1 - 9 Jotham King of Judah
1 Jotham was twenty-five years old when he became king, and he reigned sixteen years in Jerusalem. And his mother’s name was Jerushah the daughter of Zadok. 2 He did right in the sight of the LORD, according to all that his father Uzziah had done; however he did not enter the temple of the LORD. But the people continued acting corruptly. 3 He built the upper gate of the house of the LORD, and he built extensively the wall of Ophel. 4 Moreover, he built cities in the hill country of Judah, and he built fortresses and towers on the wooded [hills]. 5 He fought also with the king of the Ammonites and prevailed over them so that the Ammonites gave him during that year one hundred talents of silver, ten thousand kors of wheat and ten thousand of barley. The Ammonites also paid him this [amount] in the second and in the third year. 6 So Jotham became mighty because he ordered his ways before the LORD his God. 7 Now the rest of the acts of Jotham, even all his wars and his acts, behold, they are written in the Book of the Kings of Israel and Judah. 8 He was twenty-five years old when he became king, and he reigned sixteen years in Jerusalem. 9 And Jotham slept with his fathers, and they buried him in the city of David; and Ahaz his son became king in his place.
Jotham succeeds his father Uzziah. He is twenty-five years old when he comes on the throne (verse 1) and then exercises the kingship for a period of sixteen years. It is not improbable that he shared the first part of his kingship with his father Uzziah during his leprosy and thereby was unable to exercise the actual reign.
The name of his mother and her origin are also mentioned. She must have been a woman who feared God and raised Jotham in the fear of the LORD. Throughout the entire period of his reign responsibility Jotham has done what is right in the sight of the LORD (verse 2). In fact, Jotham is one of the few persons in the Bible from whom we read nothing bad. From him we read only good things.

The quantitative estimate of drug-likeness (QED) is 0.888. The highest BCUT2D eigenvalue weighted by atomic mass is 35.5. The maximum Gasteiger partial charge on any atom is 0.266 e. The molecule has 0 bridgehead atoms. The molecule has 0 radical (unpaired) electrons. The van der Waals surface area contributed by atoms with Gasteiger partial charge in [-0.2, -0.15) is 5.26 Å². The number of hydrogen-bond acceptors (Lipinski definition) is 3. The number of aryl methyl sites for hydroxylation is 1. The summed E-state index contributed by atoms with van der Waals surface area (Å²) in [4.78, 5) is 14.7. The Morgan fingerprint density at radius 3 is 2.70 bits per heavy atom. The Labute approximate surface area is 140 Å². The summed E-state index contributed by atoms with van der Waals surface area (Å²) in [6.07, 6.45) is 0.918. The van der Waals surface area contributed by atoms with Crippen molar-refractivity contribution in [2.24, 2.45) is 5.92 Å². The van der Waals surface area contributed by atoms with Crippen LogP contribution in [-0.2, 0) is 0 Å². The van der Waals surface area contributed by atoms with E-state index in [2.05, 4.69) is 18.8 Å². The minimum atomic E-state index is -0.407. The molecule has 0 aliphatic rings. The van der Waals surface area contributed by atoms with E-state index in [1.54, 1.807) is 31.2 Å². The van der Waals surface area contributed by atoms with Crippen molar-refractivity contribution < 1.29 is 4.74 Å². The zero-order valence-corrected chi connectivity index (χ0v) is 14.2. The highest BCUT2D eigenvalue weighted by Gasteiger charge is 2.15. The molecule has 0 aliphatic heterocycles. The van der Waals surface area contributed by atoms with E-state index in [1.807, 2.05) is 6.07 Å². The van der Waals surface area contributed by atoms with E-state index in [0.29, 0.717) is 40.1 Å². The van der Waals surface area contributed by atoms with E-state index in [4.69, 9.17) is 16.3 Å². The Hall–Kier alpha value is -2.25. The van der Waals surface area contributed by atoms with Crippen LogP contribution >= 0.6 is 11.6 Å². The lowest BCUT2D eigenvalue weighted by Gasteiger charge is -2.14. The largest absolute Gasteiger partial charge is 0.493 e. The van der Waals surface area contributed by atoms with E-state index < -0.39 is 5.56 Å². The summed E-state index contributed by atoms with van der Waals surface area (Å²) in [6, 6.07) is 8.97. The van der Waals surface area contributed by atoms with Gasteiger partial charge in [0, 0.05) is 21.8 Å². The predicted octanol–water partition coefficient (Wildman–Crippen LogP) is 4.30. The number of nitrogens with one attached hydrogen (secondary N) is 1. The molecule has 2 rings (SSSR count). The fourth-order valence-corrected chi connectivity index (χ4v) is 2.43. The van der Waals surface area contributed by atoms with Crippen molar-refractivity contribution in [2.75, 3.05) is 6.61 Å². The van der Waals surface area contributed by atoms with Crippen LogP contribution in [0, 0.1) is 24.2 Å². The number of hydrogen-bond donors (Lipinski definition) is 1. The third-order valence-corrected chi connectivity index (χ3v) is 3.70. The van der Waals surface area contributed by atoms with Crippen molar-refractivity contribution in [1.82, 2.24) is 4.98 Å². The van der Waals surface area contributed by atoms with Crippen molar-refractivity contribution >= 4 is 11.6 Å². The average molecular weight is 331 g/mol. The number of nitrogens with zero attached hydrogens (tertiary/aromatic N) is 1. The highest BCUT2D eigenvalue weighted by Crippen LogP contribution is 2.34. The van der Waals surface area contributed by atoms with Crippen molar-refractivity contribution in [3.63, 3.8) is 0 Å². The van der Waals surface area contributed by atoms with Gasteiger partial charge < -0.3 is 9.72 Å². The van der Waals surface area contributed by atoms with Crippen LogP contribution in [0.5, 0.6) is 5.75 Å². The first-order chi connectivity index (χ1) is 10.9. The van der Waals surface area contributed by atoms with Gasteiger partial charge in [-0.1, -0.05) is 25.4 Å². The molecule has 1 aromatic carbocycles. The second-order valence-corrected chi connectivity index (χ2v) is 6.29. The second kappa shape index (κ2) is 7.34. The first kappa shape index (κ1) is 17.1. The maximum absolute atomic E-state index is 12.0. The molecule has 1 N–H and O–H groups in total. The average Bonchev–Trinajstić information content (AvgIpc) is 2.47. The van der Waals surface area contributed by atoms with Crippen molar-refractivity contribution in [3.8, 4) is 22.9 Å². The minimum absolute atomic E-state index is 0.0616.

Therefore, if it says that he has done “according to all that his father Uzziah had done”, it refers to the first part of the reign of Uzziah. It is expressly stated that Jotham did not follow his father in evil. He did not enter the temple of the LORD, which his father did, and thereby indicates that he was warned by his father’s wicked example. He imitates his father in good, not in evil (cf. 3Jn 1:11a).
The people do not follow Jotham in the good. While Jotham has been warned by the wrong example of his father and God’s judgment on it, the people “continue” their pernicious practices. The word ‘continue’ is important. They don’t start to sin in the days of Jotham, but they continue with what they are already doing. It shows perseverance in sin, despite the warnings of prophets like Isaiah, Micah and Hosea and good examples of kings in their good days. The sinful condition of the people is sharply denounced by Isaiah (Isaiah 1-2).
Just like his father Uzziah in his good years, Jotham is also a builder and a warrior (verses 3-5). His first edifice, the upper gate, has to do with the house of the LORD (verse 3). Probably the upper gate is the connection between the palace and the temple, between the residence of the king and the residence of the LORD. It is indeed important that the connection is good. That is his first concern. That is how it should be with us.